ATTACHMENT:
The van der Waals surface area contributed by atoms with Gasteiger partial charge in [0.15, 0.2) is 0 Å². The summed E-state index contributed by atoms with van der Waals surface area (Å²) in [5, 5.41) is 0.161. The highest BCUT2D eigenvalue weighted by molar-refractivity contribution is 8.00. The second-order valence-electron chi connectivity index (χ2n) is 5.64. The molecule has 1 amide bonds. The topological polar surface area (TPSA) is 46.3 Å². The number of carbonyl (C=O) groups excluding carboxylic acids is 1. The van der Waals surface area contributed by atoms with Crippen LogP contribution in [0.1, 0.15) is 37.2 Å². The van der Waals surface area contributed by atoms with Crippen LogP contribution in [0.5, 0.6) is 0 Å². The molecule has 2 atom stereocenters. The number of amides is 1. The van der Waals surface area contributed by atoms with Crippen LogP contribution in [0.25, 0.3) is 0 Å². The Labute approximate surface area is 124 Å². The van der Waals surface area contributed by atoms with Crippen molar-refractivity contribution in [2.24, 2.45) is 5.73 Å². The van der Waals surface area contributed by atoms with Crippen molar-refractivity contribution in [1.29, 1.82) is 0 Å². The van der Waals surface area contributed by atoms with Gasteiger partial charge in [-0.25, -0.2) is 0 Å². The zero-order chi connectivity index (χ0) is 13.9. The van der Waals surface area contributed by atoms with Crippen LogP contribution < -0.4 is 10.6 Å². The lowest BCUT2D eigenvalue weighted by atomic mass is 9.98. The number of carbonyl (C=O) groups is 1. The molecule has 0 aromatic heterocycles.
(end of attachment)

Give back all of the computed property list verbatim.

The van der Waals surface area contributed by atoms with Gasteiger partial charge in [0.15, 0.2) is 0 Å². The summed E-state index contributed by atoms with van der Waals surface area (Å²) in [5, 5.41) is 0.161. The highest BCUT2D eigenvalue weighted by molar-refractivity contribution is 8.00. The second-order valence-electron chi connectivity index (χ2n) is 5.64. The molecule has 1 amide bonds. The topological polar surface area (TPSA) is 46.3 Å². The number of carbonyl (C=O) groups excluding carboxylic acids is 1. The van der Waals surface area contributed by atoms with Crippen LogP contribution in [0.1, 0.15) is 37.2 Å². The van der Waals surface area contributed by atoms with Crippen LogP contribution in [0.5, 0.6) is 0 Å². The molecule has 2 atom stereocenters. The number of amides is 1. The van der Waals surface area contributed by atoms with Crippen LogP contribution in [0.25, 0.3) is 0 Å². The Labute approximate surface area is 124 Å². The van der Waals surface area contributed by atoms with Crippen molar-refractivity contribution in [2.24, 2.45) is 5.73 Å². The van der Waals surface area contributed by atoms with Crippen molar-refractivity contribution in [1.29, 1.82) is 0 Å². The van der Waals surface area contributed by atoms with Gasteiger partial charge in [-0.25, -0.2) is 0 Å². The zero-order chi connectivity index (χ0) is 13.9. The van der Waals surface area contributed by atoms with Crippen LogP contribution < -0.4 is 10.6 Å². The lowest BCUT2D eigenvalue weighted by atomic mass is 9.98. The number of carbonyl (C=O) groups is 1. The molecule has 0 aromatic heterocycles.